DOTC, MRTC battle in court over rail vehicles


The Department of Transportation and Communications (DOTC) is ready to defend public interest and argue its case on the need to add 48 new Light Rail Vehicles (LRVs) to the Metro Rail Transit 3 (MRT-3) system before the Regional Trial Court of Makati.

“Passenger safety and convenience demand that the project proceed immediately. MRTC has received over P35.2 billion in equity rental payments since 2000,” said Michael Arthur Sagcal, DOTC spokesman.

He added that, “Yet it has added zero LRVs, knowing full well that MRT-3 has been operating beyond capacity for years. MRT Holdings II must answer the obvious question: Why hasn’t it added LRVs to MRT-3 all this time?”

Acting on a petition filed by Metro Rail Transit Holdings II Inc., a Makati Regional Trial Court (RTC) issued a 20-day temporary order of protection on January 20, preventing the transport agency from buying additional LRVs for the MRT-3.

While having no contractual relationship, the DOTC said that MRT Holdings II should be held accountable for Metro Rail Transit Corp.’s (MRTC) failure to add much-needed train coaches to the rail line, after it claimed to own 100 percent of MRTC.

The rail transit line has an original design capacity of only 350,000 passengers a day. According to current MRT-3 data, the average daily ridership is now 560,000 passengers, while the highest recorded was at 620,000.

But at the Makati RTC, Robert John Sobrepeña, former MRTC chairman, said that they did not waive their right of first refusal for the purchase of brand new additional trains for MRT-3.

“Our offer to supply brand-new LRVs to the DOTC is still valid and existing,” he told presiding judge Joselito Villarosa of the Makati RTC Branch 66.

During the direct examination, Sobrepeña said that MRTC started proposing for the improvement of the MRT-3 system, which included the purchase of additional brand-new trains, in 2000.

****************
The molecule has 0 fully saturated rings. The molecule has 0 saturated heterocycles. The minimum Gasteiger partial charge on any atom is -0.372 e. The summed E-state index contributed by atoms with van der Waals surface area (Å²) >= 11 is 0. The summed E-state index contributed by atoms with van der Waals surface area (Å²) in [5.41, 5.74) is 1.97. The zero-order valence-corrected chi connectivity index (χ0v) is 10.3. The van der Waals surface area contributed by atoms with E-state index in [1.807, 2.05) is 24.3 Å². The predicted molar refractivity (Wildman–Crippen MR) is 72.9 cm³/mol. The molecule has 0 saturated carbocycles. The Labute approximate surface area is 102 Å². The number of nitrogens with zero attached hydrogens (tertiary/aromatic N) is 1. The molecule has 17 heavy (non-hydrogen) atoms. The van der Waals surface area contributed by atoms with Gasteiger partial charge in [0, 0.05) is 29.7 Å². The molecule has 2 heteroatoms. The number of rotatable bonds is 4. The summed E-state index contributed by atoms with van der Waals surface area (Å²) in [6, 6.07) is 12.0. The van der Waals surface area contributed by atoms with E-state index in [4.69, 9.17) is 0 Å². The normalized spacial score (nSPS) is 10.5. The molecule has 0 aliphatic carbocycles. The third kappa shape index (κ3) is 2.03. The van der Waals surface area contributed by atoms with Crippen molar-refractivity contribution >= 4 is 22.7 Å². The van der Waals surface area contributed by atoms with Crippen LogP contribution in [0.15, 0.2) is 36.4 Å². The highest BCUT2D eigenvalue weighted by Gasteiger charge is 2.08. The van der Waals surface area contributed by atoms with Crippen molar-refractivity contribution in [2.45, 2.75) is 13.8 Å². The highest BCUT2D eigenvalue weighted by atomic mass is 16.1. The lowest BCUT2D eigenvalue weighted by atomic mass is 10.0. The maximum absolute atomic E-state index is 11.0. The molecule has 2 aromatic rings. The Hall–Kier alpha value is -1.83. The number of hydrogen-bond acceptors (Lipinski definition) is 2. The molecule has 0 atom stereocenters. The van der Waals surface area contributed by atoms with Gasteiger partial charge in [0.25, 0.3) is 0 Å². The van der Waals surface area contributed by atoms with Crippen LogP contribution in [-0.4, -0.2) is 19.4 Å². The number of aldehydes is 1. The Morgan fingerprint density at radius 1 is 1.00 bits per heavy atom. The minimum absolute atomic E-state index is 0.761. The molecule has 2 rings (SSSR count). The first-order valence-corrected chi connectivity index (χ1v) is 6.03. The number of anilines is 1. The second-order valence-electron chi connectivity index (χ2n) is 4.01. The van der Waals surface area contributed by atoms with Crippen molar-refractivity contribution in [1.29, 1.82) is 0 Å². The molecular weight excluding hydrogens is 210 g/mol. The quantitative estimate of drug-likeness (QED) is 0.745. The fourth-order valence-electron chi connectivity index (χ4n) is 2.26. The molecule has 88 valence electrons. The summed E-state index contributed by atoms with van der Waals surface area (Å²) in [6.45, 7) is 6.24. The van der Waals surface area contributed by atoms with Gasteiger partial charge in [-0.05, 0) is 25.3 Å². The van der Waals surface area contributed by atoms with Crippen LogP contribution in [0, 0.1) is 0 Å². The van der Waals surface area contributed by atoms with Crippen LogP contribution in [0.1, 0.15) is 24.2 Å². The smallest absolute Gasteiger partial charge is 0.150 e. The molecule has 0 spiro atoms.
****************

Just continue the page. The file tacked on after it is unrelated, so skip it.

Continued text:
He added that the MRTC proposal to buy new trains was approved in 2000 by the National Economic Development Authority.

“Our offer with DOTC was to supply brand-new trains, everything brand new including the system capacity expansion,” Sobrepeña said.

However, despite several attempts, he added, the government did not immediately accept their offer as it waited for a “triggering event.”

“The triggering event is that the MRT-3 should reach 350,000 passengers everyday because that is the maximum limit of the ridership capacity,” he added.

When the triggering event was reached in 2003, Sobrepeña said this gave them the green light to proceed with the proposal in 2004 for the capacity expansion, and improving the MRT-3 signaling system.

The DOTC, in turn, agreed and even formed a technical working team to study the MRTC’s offer, according to Sobrepeña.

However, Sobrepeña said the idea of purchasing second hand trains was floated by the DOTC when its officials attended a public hearing at the House Transportation Committee.

“We offered brand-new trains for expansion. That offer is still pending but the reply of the DOTC was to supply second-hand trains,” Sobrepeña said.

He, however, stressed that MRTC is still open for negotiations with the government for the purchase of brand new LRVs for the MRT-3.


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  1. Whom we gonna believe! What people know is that the whole mass transit system needs improvement. Get some compromise; meet at the middle. Stop battling in court. The real battle is in the street where as of now, Phil. is way below the acceptable international standard of a progressive nation. Our neighbors are already in the advance stage of leaping into modern up to date train system. Really!